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On this day in 2019: Newcastle appoint Steve Bruce as manager

Steve Bruce returned home to Newcastle on this day in 2019 (Andy Hampson/PA)
Steve Bruce returned home to Newcastle on this day in 2019 (Andy Hampson/PA)

Newcastle named Steve Bruce as their new head coach on a three-year contract on this day in 2019.

The Magpies announced the appointment after Bruce resigned as manager of Sheffield Wednesday, to a mixed initial response from fans.

While Bruce was a boyhood Newcastle fan, his previous spell as Sunderland boss left him on the back foot as he replaced fan favourite Rafael Benitez, who had brought the club back to the Premier League after a shock relegation to the Championship in 2016.

Rafael Benitez
Bruce took over after Rafael Benitez, pictured, left Newcastle (Owen Humphreys/PA)

Bruce’s first season on Tyneside started poorly with Newcastle winning just one of their opening eight matches in all competitions and, following a 5-0 loss to Leicester in late September, pressure was building on the 58-year-old.

However, a 1-0 home win over Manchester United in the following game sparked a run of six victories and two draws from 11 matches which helped turn the tide and saw Newcastle climb the standings.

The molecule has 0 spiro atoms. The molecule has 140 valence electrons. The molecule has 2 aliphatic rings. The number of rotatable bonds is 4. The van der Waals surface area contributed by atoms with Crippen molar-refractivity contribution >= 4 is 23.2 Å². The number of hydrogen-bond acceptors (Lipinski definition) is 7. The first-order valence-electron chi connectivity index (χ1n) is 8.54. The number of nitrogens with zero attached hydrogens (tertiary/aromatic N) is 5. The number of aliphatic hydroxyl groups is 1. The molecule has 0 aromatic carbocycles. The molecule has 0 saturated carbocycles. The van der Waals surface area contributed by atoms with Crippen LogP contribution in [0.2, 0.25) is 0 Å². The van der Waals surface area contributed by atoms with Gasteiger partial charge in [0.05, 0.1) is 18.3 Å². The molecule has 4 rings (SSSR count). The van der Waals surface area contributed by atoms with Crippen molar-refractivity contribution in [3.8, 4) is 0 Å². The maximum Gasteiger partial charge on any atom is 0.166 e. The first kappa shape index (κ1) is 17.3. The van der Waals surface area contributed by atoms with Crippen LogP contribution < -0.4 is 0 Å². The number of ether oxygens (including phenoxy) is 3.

When the season was halted in March 2020 due to the Covid-19 pandemic, Newcastle sat 13th in the table with 35 points, and they eventually finished in the same spot after the campaign resumed.

Talk of a Saudi-backed takeover provided a regular backdrop to Bruce’s reign at St James’ Park and meant persistent speculation over his future, but he continued in the post until October 2021.

The Magpies had a mixed start to Bruce’s second season in charge, including suffering heavy home defeats to Brighton and Manchester United, but they finished it one point and one place better off than the previous campaign.

Amanda Staveley
Amanda Staveley’s takeover spelt the end for Bruce (Owen Humphreys/PA)

Takeover talk intensified in the summer of 2021 and Bruce’s side got off to an awful start on the field, eventually going 15 games without a victory in all competitions.

By that time Amanda Staveley’s consortium had completed the long-mooted £305million takeover and Bruce had left the club by mutual consent.

The former Manchester United defender’s final match in charge was the 3-2 home defeat to Tottenham on October 17. That was his 1,000th professional match as a manager and his first – and only – game under the new owners.

Newcastle were second-bottom of the Premier League when Bruce left but, under his replacement Eddie Howe, the club recovered to finish the season in 11th place.

Bruce was named manager of West Brom in February this year and led them to a 10th-placed finish in the Sky Bet Championship.